Robert Evans, iconic producer of ‘Godfather,’ ‘Chinatown,’ dies at 89 | TribLIVE.com
Movies/TV

Robert Evans, iconic producer of ‘Godfather,’ ‘Chinatown,’ dies at 89

Associated Press
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AP
This 1974 file photo shows Paramount Pictures production chief Robert Evans talking about his film “Chinatown” in his office in Beverly Hills, Calif.
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AP
This June 27, 2013 file photo shows Robert Evans at “Helmut Newton: White Women — Sleepless Nights — Big Nudes” exhibit opening at the Annenberg Space Photography in Los Angeles.
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AP
This March 27, 2007 file photo shows producer Robert Evans (right) and actor Jack Nicholson at a basketball game between Memphis Grizzlies’ and Los Angeles Lakers at the Staples Center in Los Angeles.
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AP
This July 31, 1957 file photo shows actor and sportswear executive Robert Evans, shown in his office in New York.

NEW YORK — Robert Evans, the protean and fast-living Hollywood producer who backed such seminal 1970s films as “Chinatown,” ”The Godfather” and “Harold and Maude,” has died. He was 89.

A representative for Evans confirmed that Evans died on Saturday. No other details were immediately available.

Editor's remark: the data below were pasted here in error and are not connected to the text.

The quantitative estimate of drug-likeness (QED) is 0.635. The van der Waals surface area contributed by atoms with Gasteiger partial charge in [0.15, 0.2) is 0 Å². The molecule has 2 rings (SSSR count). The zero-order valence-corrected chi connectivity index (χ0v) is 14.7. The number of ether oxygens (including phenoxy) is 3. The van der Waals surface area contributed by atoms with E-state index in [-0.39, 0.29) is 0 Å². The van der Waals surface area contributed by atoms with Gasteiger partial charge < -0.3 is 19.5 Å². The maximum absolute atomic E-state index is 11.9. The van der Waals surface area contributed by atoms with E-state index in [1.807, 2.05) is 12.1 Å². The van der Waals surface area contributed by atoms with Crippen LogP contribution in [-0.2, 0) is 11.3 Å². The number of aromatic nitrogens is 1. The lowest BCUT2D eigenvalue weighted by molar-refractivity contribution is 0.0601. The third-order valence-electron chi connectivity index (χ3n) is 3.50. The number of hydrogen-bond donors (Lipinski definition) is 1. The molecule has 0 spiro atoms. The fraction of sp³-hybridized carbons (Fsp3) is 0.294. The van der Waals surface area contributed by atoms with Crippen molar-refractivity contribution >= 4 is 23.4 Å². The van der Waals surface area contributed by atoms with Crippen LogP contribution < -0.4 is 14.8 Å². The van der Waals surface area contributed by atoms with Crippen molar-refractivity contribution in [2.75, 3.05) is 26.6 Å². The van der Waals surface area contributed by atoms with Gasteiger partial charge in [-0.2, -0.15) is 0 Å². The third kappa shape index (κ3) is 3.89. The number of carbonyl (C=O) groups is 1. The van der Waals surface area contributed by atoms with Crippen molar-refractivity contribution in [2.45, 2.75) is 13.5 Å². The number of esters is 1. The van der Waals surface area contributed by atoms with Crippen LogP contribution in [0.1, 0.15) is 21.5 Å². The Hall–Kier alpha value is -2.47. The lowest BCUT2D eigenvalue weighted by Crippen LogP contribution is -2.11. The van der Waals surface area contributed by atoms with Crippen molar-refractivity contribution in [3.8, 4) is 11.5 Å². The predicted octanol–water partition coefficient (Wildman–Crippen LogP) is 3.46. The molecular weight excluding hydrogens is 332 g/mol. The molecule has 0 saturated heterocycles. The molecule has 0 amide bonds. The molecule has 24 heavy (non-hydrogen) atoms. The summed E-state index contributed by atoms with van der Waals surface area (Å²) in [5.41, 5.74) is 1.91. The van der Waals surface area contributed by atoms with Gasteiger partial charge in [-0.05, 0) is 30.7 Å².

His career was a story of comebacks and reinventions. Evans had launched a successful women’s clothing line with his brother, Charles, and was visiting Los Angeles on business when actress Norma Shearer saw him sunbathing by the pool at the Beverly Hills Hotel. She persuaded her husband, movie mogul Irving Thalberg, to hire the handsome, dark-haired 26-year-old to play Thalberg himself in “Man of a Thousand Faces,” a film about horror movie star Lon Chaney.

After acting roles faded, Evans re-emerged as head of production at Paramount Pictures and quickly converted the studio from a maker of mediocre films to the biggest hit machine in Hollywood, home to “The Godfather” and “Love Story” among others.

Years later, and with many flops in between, he produced the 2003 Kate Hudson-Matthew McConaughey film “How to Lose a Guy in 10 Days.” In 1997, he was widely believed the model for Dustin Hoffman’s petty-minded Hollywood producer in the satire Wag the Dog.”

Evans continued the drama off screen by marrying some of the industry’s most glamorous women. He was married seven times. His wives included actresses Ali MacGraw, Catherine Oxenberg and former Miss America Phyllis George.

Evans penned the 1994 memoir “The Kid Stays in the Picture,” which was turned into a documentary in 2002.

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